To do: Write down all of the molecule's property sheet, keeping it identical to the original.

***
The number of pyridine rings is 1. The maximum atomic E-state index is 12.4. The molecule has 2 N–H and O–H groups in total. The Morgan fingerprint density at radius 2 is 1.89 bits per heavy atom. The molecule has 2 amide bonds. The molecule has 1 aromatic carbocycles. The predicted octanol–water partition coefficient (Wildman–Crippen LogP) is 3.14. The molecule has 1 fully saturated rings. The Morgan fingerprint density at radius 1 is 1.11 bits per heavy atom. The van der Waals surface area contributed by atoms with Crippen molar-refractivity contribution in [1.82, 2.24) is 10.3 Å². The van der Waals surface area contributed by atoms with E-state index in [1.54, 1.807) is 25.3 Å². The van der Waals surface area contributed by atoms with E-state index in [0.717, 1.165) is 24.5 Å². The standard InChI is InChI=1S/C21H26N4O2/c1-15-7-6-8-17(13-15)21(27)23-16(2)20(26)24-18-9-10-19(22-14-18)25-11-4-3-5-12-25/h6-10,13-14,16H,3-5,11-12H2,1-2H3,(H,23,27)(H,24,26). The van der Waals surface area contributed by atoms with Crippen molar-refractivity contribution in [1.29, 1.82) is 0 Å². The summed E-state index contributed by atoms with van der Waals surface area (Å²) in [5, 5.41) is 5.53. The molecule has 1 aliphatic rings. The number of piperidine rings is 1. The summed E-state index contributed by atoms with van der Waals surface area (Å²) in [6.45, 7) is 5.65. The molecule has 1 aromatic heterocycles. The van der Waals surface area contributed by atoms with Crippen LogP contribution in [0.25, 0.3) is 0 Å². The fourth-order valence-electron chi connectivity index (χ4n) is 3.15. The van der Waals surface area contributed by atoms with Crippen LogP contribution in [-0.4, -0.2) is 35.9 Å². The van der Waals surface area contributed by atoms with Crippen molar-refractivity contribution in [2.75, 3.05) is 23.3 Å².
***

The number of pyridine rings is 1. The maximum atomic E-state index is 12.4. The molecule has 2 N–H and O–H groups in total. The Morgan fingerprint density at radius 2 is 1.89 bits per heavy atom. The molecule has 2 amide bonds. The molecule has 1 aromatic carbocycles. The predicted octanol–water partition coefficient (Wildman–Crippen LogP) is 3.14. The molecule has 1 fully saturated rings. The Morgan fingerprint density at radius 1 is 1.11 bits per heavy atom. The van der Waals surface area contributed by atoms with Crippen molar-refractivity contribution in [1.82, 2.24) is 10.3 Å². The van der Waals surface area contributed by atoms with E-state index in [1.54, 1.807) is 25.3 Å². The van der Waals surface area contributed by atoms with E-state index in [0.717, 1.165) is 24.5 Å². The standard InChI is InChI=1S/C21H26N4O2/c1-15-7-6-8-17(13-15)21(27)23-16(2)20(26)24-18-9-10-19(22-14-18)25-11-4-3-5-12-25/h6-10,13-14,16H,3-5,11-12H2,1-2H3,(H,23,27)(H,24,26). The van der Waals surface area contributed by atoms with Crippen molar-refractivity contribution in [1.29, 1.82) is 0 Å². The summed E-state index contributed by atoms with van der Waals surface area (Å²) in [5, 5.41) is 5.53. The molecule has 1 aliphatic rings. The number of piperidine rings is 1. The summed E-state index contributed by atoms with van der Waals surface area (Å²) in [6.45, 7) is 5.65. The molecule has 1 aromatic heterocycles. The van der Waals surface area contributed by atoms with Crippen LogP contribution in [0.25, 0.3) is 0 Å². The fourth-order valence-electron chi connectivity index (χ4n) is 3.15. The van der Waals surface area contributed by atoms with Crippen LogP contribution in [-0.4, -0.2) is 35.9 Å². The van der Waals surface area contributed by atoms with Crippen molar-refractivity contribution in [2.75, 3.05) is 23.3 Å².